“Now before the Feast of the Passover, when Jesus knew that His hour had come to depart out of this world to the Father, having loved His own who were in the world, he loved them to the end. During supper, when the devil had already put it into the heart of Judas Iscariot, Simon’s son, to betray Him, Jesus, knowing that the Father had given all things into His hands, and that He had come from God and was going back to God, rose from supper. He laid aside his outer garments, and taking a towel, tied it around his waist. Then He poured water into a basin and began to wash the disciples’ feet and to wipe them with the towel that was wrapped around Him.” (John 13:1–5, ESV)
There are a lot of reasons that today’s passage is very special to me. There is the common reason shared by all who know Jesus Christ as their Lord and Savior which is that He was faithful to the end to do that which He was sent to do. As His time was at an end John tells us that Jesus loved His own here in the world and that He did this to the end. His love did not quit when people quit on Him. He even knew who it was within their number who was going to betray Him, and still we see every indication that He loved Judas as well. He did this knowing that everything given to Him was given to Him by the Father, that He had come from the Father and that He was returning to the Father. There was no reason to resent or regret. He was totally faithful, and because of that we know His faithfulness today.
In order to demonstrate that love He got up from dinner, laying aside His own outer garments and tied a towel around His waist in order to bend down and wash His disciples’ feet. These men who had called Him master were now experiencing the deep love of their master as He personally humbled Himself to do something as seemingly demeaning as washing their feet like a servant. In this act Jesus demonstrated the power of the servant. As He humbled Himself in service He proved to be an incredible blessing while also demonstrating an important principle which is to mark all believers.
In Mark 10 when James and John approached Jesus with the request that one of them sit on His left and the other on His right in glory, Jesus told them that they did not know what they were asking. But even in this He also told them that this was not His decision to make. A lot was going to be demanded of them and they were going to suffer and even then be glorified with Him, but He could not grant this request. We also read that when the others heard this they became indignant. “Imagine the nerve of James and John asking such a thing” they must have thought (my words, not theirs). “What about us?” Responding to all of them Jesus said, “You know that those who are considered rulers of the Gentiles lord it over them, and their great ones exercise authority over them. But it shall not be so among you. But whoever would be great among you must be your servant, and whoever would be first among you must be slave of all. For even the Son of Man came not to be served but to serve, and to give His life as a ransom for many.” (Mark 10:42–45, ESV)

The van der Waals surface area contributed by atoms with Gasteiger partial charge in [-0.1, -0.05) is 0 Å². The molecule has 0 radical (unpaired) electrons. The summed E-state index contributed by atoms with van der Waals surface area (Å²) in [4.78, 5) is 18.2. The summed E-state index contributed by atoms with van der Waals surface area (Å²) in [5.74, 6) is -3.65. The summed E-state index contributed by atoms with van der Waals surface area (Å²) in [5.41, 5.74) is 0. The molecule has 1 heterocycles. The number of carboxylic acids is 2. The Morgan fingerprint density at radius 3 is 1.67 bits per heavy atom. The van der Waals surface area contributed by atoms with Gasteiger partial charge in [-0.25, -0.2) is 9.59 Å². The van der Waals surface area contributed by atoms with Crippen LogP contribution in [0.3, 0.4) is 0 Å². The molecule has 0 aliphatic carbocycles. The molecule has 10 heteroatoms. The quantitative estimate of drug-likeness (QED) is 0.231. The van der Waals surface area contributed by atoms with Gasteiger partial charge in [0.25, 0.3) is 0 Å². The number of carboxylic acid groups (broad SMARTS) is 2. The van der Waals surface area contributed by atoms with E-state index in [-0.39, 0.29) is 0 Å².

At this Passover meal it was their last time together before His arrest and crucifixion, and Jesus was demonstrating this teaching about becoming a servant for their benefit. It is this teaching that holds special meaning for me. In 2007 we were looking for a way to recognize people in the congregation at Crossroads for their faithful service over the long haul. The result was that we decided to give away a towel in remembrance of Jesus’ servant example for us. On the towel we had embroidered John 13:5. At our annual promotion Sunday in June that year we began giving away a few towels and continued doing so each year while I was on staff. In addition our Women’s Ministry started giving one towel each year to a special woman at their annual Ladies’ Tea. This past year I was overjoyed to see my wife, Robin, be gifted with one of those towels. As I looked back over the list of towels given away over those years I was greatly encouraged to remember each of them and their different ways of service. It was also a bit of a tug on my heart to know that several of them have left this place for the presence of our Lord where I know that they have received far more abundantly than we could ever give them. It also was a tug to realize how deep the relationships are that we built together, knowing that God is in the process of moving us elsewhere.
Jesus was washing His disciples’ feet as a last act of love and a last demonstration of humble service on the last night they had together. As I thought on this I could not help but think of the words from a simple song, “Behold what manner of love the Father has given unto us, that we should be called the sons of God.” The heart that led Jesus to wash our feet is the heart that led Him to give His life so that we could become adopted into the family of God, and the way we show our love toward one another is to model that love through our service.